The story of Changkuoth Gatchay's journey to Southwest Minnesota State University began in the womb of his mother in Sudan, Africa, some 19 years ago.
It was from that war-torn country that his parents fled to a refugee camp in Ethiopia. His mother was pregnant with Gatchay during the journey. He is the first of the couple's six children, and it was at that camp where he was born.
His parents asked for, and received, asylum in the U.S., and were sponsored by a Presbyterian church in Rochester, N.Y. They made the journey to the U.S. two years after arriving at the squalor that was the refugee camp. A family in Rochester helped the refugees acclimate to life in the U.S., which was difficult.
Gatchay is the 2014 winner of the William Whipple Scholarship and will be honored at a reception Thursday, April 24, at noon in the Whipple Gallery on campus. He is a Political Science and Philosophy double major who graduated from Fulda High School.
The William Whipple Arts and Humanities Scholarship is awarded to an academically outstanding student, junior or senior, within the disciplines of arts and humanities.
After four years in Rochester, Gatchay's family relocated to Omaha, Neb., where a large population of Sudanese immigrants lived at the time.
"From there, we moved about every two or three years," said Gatchay. "We lived in Nebraska, Iowa and Minnesota. When my parents moved to Storm Lake (Iowa), we lived there for five years. That's where I started high school. My parents got a mortgage on a house. By the end of my sophomore year my mother had wishes to relocate and was experiencing health issues. Her insurance wasn't covering what she needed, and with her not working, it made it tough on my father to keep up with the bills."
Thus began another winding journey, this one back to Rochester, N.Y. and, later, back to the Midwest, where they landed in Worthington. It was there that his father and mother found work at the Swift packing plant.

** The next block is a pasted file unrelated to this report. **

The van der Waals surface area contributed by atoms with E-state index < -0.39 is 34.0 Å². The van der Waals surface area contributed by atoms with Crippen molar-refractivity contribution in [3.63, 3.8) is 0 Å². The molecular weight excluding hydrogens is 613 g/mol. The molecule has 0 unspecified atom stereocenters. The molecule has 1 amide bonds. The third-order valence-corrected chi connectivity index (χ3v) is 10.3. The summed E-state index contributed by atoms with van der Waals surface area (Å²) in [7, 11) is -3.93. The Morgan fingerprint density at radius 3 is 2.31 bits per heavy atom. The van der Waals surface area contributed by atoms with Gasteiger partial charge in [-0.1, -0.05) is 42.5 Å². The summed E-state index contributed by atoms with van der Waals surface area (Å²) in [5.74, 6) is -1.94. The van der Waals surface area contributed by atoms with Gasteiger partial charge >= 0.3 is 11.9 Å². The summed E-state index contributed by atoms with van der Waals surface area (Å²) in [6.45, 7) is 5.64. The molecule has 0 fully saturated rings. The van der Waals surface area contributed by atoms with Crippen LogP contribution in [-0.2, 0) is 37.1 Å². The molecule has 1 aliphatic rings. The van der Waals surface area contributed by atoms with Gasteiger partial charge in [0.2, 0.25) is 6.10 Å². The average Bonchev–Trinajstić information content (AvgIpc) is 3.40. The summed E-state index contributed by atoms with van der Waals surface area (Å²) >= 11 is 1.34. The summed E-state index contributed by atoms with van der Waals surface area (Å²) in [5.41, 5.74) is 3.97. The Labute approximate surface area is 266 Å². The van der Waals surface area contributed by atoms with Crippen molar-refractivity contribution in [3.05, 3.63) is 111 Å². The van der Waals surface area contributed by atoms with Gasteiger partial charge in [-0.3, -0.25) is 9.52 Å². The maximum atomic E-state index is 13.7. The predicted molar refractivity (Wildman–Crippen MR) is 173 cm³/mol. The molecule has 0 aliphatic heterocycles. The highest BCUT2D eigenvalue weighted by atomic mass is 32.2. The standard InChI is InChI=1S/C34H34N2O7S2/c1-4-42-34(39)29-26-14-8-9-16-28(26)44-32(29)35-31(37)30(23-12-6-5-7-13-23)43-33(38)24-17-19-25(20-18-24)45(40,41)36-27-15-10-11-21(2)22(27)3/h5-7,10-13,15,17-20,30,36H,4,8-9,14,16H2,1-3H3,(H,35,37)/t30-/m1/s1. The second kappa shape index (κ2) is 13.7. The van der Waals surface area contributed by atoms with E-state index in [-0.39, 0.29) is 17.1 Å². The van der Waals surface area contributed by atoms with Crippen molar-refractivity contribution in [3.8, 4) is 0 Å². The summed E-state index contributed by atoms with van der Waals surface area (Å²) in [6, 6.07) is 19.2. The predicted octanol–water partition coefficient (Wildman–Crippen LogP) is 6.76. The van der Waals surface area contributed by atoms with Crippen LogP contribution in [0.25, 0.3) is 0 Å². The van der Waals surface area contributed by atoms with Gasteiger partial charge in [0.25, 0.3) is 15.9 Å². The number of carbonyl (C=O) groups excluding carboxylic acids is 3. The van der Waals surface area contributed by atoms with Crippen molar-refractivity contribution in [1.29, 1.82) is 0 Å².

"Most of my father's work has been on the line," said Gatchay. "They are both pretty much functionally illiterate. They get along OK, but it's been difficult for them."
When he reached his teenage years, Gatchay's father talked to him often about the importance of an education.
"I was involved in Knowledge Bowl and speech (in high school), and a Knowledge Bowl adviser at our school recommended SMSU," he said.
It was one of his wisest decisions.
"I love how you can have such close interaction with professors, you can build relationships with them," he said. "There's a real community feel here, an atmosphere that I like. It's not too large, and at the same time, small enough. I've met a lot of people, formed meaningful relationships, and I like the large number of clubs and organizations you can be a part of."
When he graduates May 10, Gatchay wants to give back to mankind.
"When I was 14 or so, I started to get these feelings of national pride for my homeland," he said. "I have an interest and a desire to contribute to public service and the betterment of the lives of people who remain there. I thought political science would be good to learn about how government works.
"As for philosophy, I wanted to open my mind, to consider the deeper questions about life. That will allow me to gain a deeper understanding of myself and the world around me, and to be more informed and aware of the complex issues that all humanity has to deal with, and how to address those."
Graduate school for international affairs is in his future.
"I'd like to work on an international scale with non-governmental organizations and others on the ground doing philanthropic and humanitarian work," he said.
Gatchay is the first in his family to attend college and is a source of pride for his family, which now lives in Slayton.
"Education means a lot to my family," he said.
He has been involved with Campus Crusade for Christ, the Political Science Club, Philosophy Club, College Republicans and Model UN.
Gatchay has a glass-half-full personality, and is appreciative of the opportunities he's had since arriving in the U.S., generally, and at SMSU, specifically.
"I like the campus, it's affordable, and I like the tunnels," he said with a chuckle. "I'm glad I came to SMSU."